Scientists at Wake Forest University School of Medicine and the University of Wisconsin-Madison have found that some elevated prostate-specific antigen (PSA) levels in men could possibly be caused by a hormone usually occurring in the body. Also, it may not necessarily be a predictor of the need for a prostate biopsy.
Parathyroid hormone is known to have been made by cells of the parathyroid glands, four small glands embedded in the thyroid. Though parathyroid hormone mainly controls calcium levels in the blood, recent study has shown that parathyroid hormone may be able to promote prostate cancer cell growth. This study by Schwartz and Skinner is the foremost one to suggest that parathyroid hormone also seems to promote prostate cell growth in men without prostate cancer.
High levels of PSA have traditionally been seen as a probable sign of prostate cancer in turn leading to the widespread use of PSA testing. However, they found that parathyroid hormone may perhaps increase prostate-specific antigen (PSA) levels in healthy men who do not have prostate cancer. Parathyroid hormone is known to be a substance the body produces to regulate calcium in the blood. These ‘non-cancer’ elevations in PSA may cause many men to be biopsied unnecessarily, which often results in unnecessary treatment.
Lead author of the study, Gary G. Schwartz, Ph.D., M.P.H., an associate professor of cancer biology and epidemiology and prevention at the School of Medicine said that, “PSA picks up any prostate activity, not just cancer. Inflammation and other factors can elevate PSA levels. If the levels are elevated, the man is usually sent for a biopsy. The problem is that, as men age, they often develop microscopic cancers in the prostate that are clinically insignificant. If it weren’t for the biopsy, these clinically insignificant cancers, which would never develop into fatal prostate cancer, would never be seen.”
Schwartz further said that since PSA screening is known to have become so widespread and more men are being biopsied. When the majority of men are told about them suffering from prostate cancer, they seem to return treatment even though it may not be needed. In reality, in only one of six cases does a biopsy diagnosis of prostate cancer result in a cancer that could be fatal if untreated.
Thus, high rates of prostate biopsy may lead to the over treatment of prostate cancer leading to an increased rate of the side effects of treatment including impotence and urinary incontinence.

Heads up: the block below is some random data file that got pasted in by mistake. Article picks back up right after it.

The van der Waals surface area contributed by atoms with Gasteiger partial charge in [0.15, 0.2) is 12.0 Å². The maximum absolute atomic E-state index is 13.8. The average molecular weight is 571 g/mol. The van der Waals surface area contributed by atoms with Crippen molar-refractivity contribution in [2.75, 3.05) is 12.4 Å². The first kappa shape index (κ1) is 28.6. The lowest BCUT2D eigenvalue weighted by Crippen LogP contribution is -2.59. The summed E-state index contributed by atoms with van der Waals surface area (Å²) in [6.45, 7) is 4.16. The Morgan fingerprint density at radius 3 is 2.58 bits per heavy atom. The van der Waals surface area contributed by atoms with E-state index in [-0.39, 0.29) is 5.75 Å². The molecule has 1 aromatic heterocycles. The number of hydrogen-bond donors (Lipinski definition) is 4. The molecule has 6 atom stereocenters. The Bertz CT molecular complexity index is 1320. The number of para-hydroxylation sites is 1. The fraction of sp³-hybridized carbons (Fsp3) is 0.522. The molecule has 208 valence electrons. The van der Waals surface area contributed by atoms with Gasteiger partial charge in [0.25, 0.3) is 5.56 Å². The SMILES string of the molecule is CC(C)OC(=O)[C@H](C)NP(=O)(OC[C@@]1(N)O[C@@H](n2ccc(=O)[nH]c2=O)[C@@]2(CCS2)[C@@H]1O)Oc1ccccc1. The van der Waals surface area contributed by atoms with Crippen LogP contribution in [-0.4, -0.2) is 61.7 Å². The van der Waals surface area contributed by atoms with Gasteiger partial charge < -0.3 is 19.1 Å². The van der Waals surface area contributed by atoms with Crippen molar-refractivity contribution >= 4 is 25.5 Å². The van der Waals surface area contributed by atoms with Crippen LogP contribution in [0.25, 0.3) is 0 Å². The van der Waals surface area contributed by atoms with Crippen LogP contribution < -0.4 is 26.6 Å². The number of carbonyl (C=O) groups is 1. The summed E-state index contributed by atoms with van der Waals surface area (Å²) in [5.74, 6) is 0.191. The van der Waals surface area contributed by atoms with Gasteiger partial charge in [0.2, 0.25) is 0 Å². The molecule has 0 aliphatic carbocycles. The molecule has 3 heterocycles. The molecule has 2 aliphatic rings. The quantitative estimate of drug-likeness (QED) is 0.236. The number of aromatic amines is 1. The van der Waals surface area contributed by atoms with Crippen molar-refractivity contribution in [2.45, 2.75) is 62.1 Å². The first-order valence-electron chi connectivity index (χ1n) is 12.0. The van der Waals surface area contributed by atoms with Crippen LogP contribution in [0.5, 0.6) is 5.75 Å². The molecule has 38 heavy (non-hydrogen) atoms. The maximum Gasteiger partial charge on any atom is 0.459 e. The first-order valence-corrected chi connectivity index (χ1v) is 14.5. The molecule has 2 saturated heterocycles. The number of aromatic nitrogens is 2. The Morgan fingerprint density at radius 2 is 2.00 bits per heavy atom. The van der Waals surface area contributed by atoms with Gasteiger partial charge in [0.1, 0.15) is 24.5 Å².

For the purpose of the study, the authors were believed to have analyzed data from 1,273 men who participated in the National Health and Nutrition Examination Survey 2005-2006. More so, they were observed to have not reported any existing infection or inflammation of the prostate gland, prostate biopsy in the past month, or history of prostate cancer at the time of the survey.
After adjusting for age, race and obesity because PSA levels are known to increase with age, are higher in black men, and are lower in overweight men. The authors discovered if the level of parathyroid hormone in the blood appears to be high then the PSA level would be high as well.
In men whose parathyroid level was at the high end of normal, the PSA level seems to have increased by 43 percent thereby putting many in the range for the urologist to recommend a biopsy.
Skinner claimed that the finding appears to be particularly significant for black men. Moreover, about 20 percent of black men were noted to have elevated parathyroid hormone levels in contrast to about 10 percent of white men. Apparently, this signifies that blacks have a greater chance of being recommended for biopsy and over treated.
This finding could perhaps assist scientists in treating the prostate cancer screening test in order to better distinguish between those men who need to be biopsied and those who might be spared the procedure. Its possible that there are a lot of men out there with elevated PSAs that may be due to elevated parathyroid hormone rather than prostate cancer.
The findings of the study have been published in the journal, Cancer Epidemiology, Biomarkers and Prevention.